Subject: New Representation request / [book title redacted] by [author name redacted]
Reply to:


[Author name redacted] is interested in representation by [agency name redacted] for their manuscript:

Submission details:
  • [Book title redacted]
  • Word Count: 444
  • Genres: Crime
Cover Letter:

Dear Madam,
I am a twenty-three year old thriller writer.
With a high and true sense of imagination, I have painstakingly created this crime thriller, [book title redacted] which goes a long way to provide a gateway into a world of crime where you feel the pain of the characters.
Enjoy the upload and i hope to hear from you soon.
Yours faithfully,
[author name redacted]

  • [redacted--three short paragraphs with grammatical and other errors]
Download sample chapters:
  • Download sample chapters [link redacted]
Learn more about our service:
  • View full submission details [link redacted--leads to the author's submission page]
Should you receive this?
If there is a better contact at [agency name redacted] to receive this type of submission, please let us know:
Agent Artery


  • Agent Artery is a service with both writers and agents in mind, helping literary agencies and agents manage and keep on top of requests for representation from new authors,and helping writers to easily keep track of their submissions. To learn more please visit
Even beyond the unacceptable word count and the issues with grammar and the bizarre salutation, this just screams "spam."

According to the agent who contacted me, some of the cover letters were better done. Even so, no reputable agent is likely to pay attention to something like this--especially if they're getting it five times a day. Additionally, the agent told me that her agency hadn't agreed to be listed in Agent Artery's database (which uses material copied directly from the agency's website), or for Agent Artery to use its logo.

Bottom line: Agent Artery may seem like a shortcut, but it's actually a dead end. 

Agent Artery is run by Blue Compass Limited (company founder Chris Timms appears on Agent Artery in a mildly ridiculous fashion) which "owns & operates a portfolio of Recruitment and Networking websites across the full spectrum of the UK's Arts and Media industry."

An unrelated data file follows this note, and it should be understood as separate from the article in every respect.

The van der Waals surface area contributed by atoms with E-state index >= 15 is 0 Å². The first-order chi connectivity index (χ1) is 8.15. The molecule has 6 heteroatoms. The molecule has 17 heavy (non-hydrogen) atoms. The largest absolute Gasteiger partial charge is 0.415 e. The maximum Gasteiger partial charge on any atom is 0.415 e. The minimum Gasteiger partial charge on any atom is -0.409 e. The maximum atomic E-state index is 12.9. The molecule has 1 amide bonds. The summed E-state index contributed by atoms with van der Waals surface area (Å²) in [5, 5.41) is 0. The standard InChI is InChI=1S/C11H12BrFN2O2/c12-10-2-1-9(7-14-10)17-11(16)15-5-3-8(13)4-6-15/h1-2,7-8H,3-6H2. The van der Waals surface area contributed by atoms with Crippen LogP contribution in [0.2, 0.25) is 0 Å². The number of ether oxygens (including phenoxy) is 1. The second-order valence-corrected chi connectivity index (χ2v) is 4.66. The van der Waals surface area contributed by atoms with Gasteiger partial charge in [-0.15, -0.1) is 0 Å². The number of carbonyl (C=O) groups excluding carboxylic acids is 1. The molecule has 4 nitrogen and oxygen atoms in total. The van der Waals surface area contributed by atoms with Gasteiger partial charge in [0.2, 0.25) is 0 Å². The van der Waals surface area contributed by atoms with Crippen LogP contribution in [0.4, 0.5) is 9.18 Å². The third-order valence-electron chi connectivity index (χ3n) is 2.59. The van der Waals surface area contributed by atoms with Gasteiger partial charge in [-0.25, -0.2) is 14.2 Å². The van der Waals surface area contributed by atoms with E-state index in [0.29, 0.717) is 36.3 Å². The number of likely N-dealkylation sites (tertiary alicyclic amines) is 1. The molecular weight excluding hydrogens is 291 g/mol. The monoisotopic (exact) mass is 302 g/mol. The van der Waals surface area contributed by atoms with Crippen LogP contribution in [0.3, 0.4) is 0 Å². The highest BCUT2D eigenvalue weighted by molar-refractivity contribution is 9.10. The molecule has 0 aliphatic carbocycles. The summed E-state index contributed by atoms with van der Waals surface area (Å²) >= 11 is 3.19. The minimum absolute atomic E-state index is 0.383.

January 9, 2014

Scribd's New Ebook Subscription Service: Partnering with Publishers, Profiting from Piracy

 Posted by Michael Capobianco for Writer Beware

I was contemplating what to write for my first Writer Beware blog post, when a subject popped up out of the blue, packed with all kinds of fascinating questions.

Some of you may remember when SFWA tangled with the online “digital library” Scribd back in 2007. Scribd was loaded with unauthorized uploads of copyrighted material, but SFWA screwed up big time by sending a sort-of DMCA notice (it wasn’t really) to get works by many sf writers removed from the site. It was an embarrassment for SFWA, and over time made it less and less likely that the organization would do anything directly about illegal uploads, even though a plan had been developed to do so for members who had specifically authorized SFWA to act as their agent.

Since everything to do with online piracy left a decidedly bad taste in my mouth, I decided I would not go looking for illegally uploaded copies of my or other authors’ works, and I didn’t check to see if Scribd was following through on the promises it made at the time to provide real-time checking of works uploaded to the service.

Jump forward six years to now. The subject of Scribd came up on a SFWA forum as part of a controversy that I needn’t go into here, and I decided that it was finally time to check it out.

Six years has made a big difference. Scribd has set out to become a full-fledged bookstore to compete with Amazon and Barnes and Noble, and takes it one step farther with the addition of an all-you-can-eat subscription service that allows access to an unlimited number of ebooks for $8.99 a month. They are now partnering with HarperCollins and various other publishers, such as Smashwords, E-Reads, and Rosetta Books, with the promise of more to come. They cover a lot of ground; not only do they sell ebooks and subscriptions, they offer what look like unauthorized “previews” of many other books, with links to authorized retailers.

But finally, beneath all the new things, the old Scribd--offering not-necessarily-legal user uploads of copyrighted works--is still there. Only now Scribd has monetized them, since you can only see a “preview” of the material for free, and must be a paid subscriber to access the whole unauthorized upload.